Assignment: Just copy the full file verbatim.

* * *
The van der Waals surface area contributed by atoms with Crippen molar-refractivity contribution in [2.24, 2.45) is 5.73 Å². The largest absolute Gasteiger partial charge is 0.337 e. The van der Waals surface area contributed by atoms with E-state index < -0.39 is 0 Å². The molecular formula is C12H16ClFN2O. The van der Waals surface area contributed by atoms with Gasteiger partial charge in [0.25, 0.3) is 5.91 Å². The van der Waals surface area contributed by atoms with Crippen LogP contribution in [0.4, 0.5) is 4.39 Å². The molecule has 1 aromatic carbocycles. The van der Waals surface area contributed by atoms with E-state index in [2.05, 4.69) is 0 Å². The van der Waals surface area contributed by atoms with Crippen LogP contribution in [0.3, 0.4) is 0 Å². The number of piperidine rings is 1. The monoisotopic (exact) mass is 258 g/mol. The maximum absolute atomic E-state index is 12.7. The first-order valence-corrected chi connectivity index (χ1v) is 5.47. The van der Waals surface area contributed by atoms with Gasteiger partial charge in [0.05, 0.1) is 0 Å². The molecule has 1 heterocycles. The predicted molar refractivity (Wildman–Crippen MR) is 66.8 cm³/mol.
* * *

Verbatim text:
The van der Waals surface area contributed by atoms with Crippen molar-refractivity contribution in [2.24, 2.45) is 5.73 Å². The largest absolute Gasteiger partial charge is 0.337 e. The van der Waals surface area contributed by atoms with E-state index < -0.39 is 0 Å². The molecular formula is C12H16ClFN2O. The van der Waals surface area contributed by atoms with Gasteiger partial charge in [0.25, 0.3) is 5.91 Å². The van der Waals surface area contributed by atoms with Crippen LogP contribution in [0.4, 0.5) is 4.39 Å². The molecule has 1 aromatic carbocycles. The van der Waals surface area contributed by atoms with E-state index in [2.05, 4.69) is 0 Å². The van der Waals surface area contributed by atoms with Crippen LogP contribution in [0.3, 0.4) is 0 Å². The number of piperidine rings is 1. The monoisotopic (exact) mass is 258 g/mol. The maximum absolute atomic E-state index is 12.7. The first-order valence-corrected chi connectivity index (χ1v) is 5.47. The van der Waals surface area contributed by atoms with Gasteiger partial charge in [0.05, 0.1) is 0 Å². The molecule has 1 heterocycles. The predicted molar refractivity (Wildman–Crippen MR) is 66.8 cm³/mol.